To the extent that the colored race increases its industrial efficiency and becomes economically strong in the South will there be a decrease in negro lawlessness and viciousness, and likewise will it merit respect and confidence on the part of the white race. More than anything else the colored race needs wise and able leaders at the present time. The false notions and ideals of the Reconstruction Period have now been largely eradicated. The race is in a position to make substantial and material 279progress, if under able leadership, and such progress will tend to eliminate the conditions which foster lynching in the South.

If the United States had a monarchical form of government the most practicable means for the suppression of lynchings would consist merely in the publication of an edict by the monarch for the better enforcement of the law. Most lynching mobs could be easily dispersed were the officers of the law resolute and determined men intent upon protecting their prisoners and letting the law take its course; if they were responsible only to their superior officers and not more or less directly responsible to the people, and if they were not in sympathy with the mob to a greater or less degree. Our system of government, however, is in form representative and popular, and all our traditions are against a highly centralized form of government. In the United States it is therefore necessary to depend very largely upon public sentiment for a strict enforcement of the law. Lynch-law will not cease to exist in this country until there is a strong and uncompromising public sentiment against it in every community, a public sentiment which, with a full recognition of the ethnic and “societal” factors involved in the “race question,” and of the necessity for a legal system consistent with these factors instead of one based on abstract principles concerning the rights of all men, will invariably condemn lynchings because they are a crime against society, if for no other reason, and will under no circumstances countenance them because they may be the administration of deserved and well-merited punishments.



Citations are made also to statutes, historical records, colonial archives, encyclopedias, dictionaries, etc. Full references are given in the foot-notes. For authors quoted see index.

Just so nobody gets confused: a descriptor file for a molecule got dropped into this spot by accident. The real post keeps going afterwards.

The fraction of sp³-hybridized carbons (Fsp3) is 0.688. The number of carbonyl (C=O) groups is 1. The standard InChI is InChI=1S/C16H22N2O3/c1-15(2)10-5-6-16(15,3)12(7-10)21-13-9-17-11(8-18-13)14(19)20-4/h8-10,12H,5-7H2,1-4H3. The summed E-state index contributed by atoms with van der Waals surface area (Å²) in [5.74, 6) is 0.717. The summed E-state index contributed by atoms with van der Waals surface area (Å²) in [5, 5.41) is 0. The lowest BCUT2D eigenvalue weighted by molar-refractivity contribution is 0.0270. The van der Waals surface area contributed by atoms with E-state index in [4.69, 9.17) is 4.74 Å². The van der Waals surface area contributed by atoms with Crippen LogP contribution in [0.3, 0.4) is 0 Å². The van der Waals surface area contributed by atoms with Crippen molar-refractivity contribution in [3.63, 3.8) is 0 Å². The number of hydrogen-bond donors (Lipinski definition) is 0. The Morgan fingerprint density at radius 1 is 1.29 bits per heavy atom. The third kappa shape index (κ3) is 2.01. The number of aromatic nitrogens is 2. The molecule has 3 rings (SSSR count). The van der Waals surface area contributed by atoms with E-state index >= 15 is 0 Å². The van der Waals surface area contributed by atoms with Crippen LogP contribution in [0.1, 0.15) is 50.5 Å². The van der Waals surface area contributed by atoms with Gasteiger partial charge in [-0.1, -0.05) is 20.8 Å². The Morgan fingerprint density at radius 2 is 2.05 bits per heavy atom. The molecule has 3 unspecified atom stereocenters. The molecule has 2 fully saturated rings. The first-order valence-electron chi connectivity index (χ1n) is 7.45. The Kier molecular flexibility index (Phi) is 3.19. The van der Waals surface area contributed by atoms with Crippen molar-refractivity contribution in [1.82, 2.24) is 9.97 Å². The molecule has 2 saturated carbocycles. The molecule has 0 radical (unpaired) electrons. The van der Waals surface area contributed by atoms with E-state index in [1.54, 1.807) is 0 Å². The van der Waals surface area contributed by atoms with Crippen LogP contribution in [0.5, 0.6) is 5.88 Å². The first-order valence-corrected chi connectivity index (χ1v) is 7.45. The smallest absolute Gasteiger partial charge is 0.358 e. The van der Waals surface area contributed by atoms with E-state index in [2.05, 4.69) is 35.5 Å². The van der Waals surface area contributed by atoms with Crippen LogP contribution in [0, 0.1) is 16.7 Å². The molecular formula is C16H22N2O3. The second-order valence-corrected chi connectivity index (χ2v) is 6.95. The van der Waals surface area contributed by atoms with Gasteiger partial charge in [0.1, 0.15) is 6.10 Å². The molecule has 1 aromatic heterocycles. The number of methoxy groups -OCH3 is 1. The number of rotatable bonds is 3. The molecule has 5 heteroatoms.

1. Compare statement by William Roberts in Fortnightly Review, January, 1892 (57: 92).

2. The Times, Washington, D. C., Dec. 14, 1902.

3. The Standard Union, Brooklyn, N. Y., Nov. 14, 1902.

4. The New York Evening Telegraph, Oct. 8, 1902.

5. See F. Ratzel: “History of Mankind” (trans. by A. J. Butler), I, 125, 281, 282; II, 131; III, 507.

6. See “Fehmic courts,” Encyclopædia Britannica, 9th edition.

7. Edward Phillips: “The New World of Words, or a General English Dictionary” (1678, 4th edition).

8. Grose’s “Provincial Glossary” (London, 1811), p. 163.

9. See “Lynch Law,” International Cyclopædia (1893).

10. See Century Dictionary under “Law.”

11. John Jamieson: “Etymological Dictionary of the Scottish Language” (1879).

12. An American edition, bound under the title, “Brande’s Encyclopædia,” was published in 1843.

13. The English Dictionary, edited by Rev. John Boag and published at Glasgow in 1848, gives for the verb lynch, “To inflict punishment without the forms of law, as by a mob.” The definitions given for the words “lynched” and “lynching” are also very similar to the ones given by Webster. It is fair to presume that Boag consulted Webster and followed his authority, although he did not mark the term as an American word. John Craig’s Dictionary of the English Language (London, 1849) gives “lynch, v. a. To punish summarily without judicial investigation, as by a mob.—An American word.” The London edition of Nuttall’s Dictionary (published about 1863) gives “Lynch, v. a. To inflict pain, or punish without the forms of law, as by an American mob.” The dictionaries published in Great Britain previous to 1848 do not contain the verb lynch.

14. The edition of 1901 has the same. The Century Dictionary is the only recent authoritative work that states unequivocally that lynch-law was originally the kind of law administered by Charles Lynch of Virginia.

15. See Hardiman’s History of Galway (Dublin, 1820), p. 70. Also, Spectator (London), April 13, 1889 (62: 511). The story can be traced back as far as the year 1674. See Miscellany of the Irish Archæological Society (1846), I, 44–80. (M.)

16. The Green Bag, March, 1900 (12: 150).

17. See “lynch law,” The American Cyclopædia (edition of 1875). See also, Notes & Queries, 2d Series, Oct. 23, 1858 (6: 338), where reference is made to London Gazette, 6–9 February, 1687–8, No. 2319.

18. That he succeeded in making himself thoroughly unpopular with every one is shown in the Calendars of State Papers, Colonial Series, America & West Indies, 1685–1688, and 1688–1692. (M.)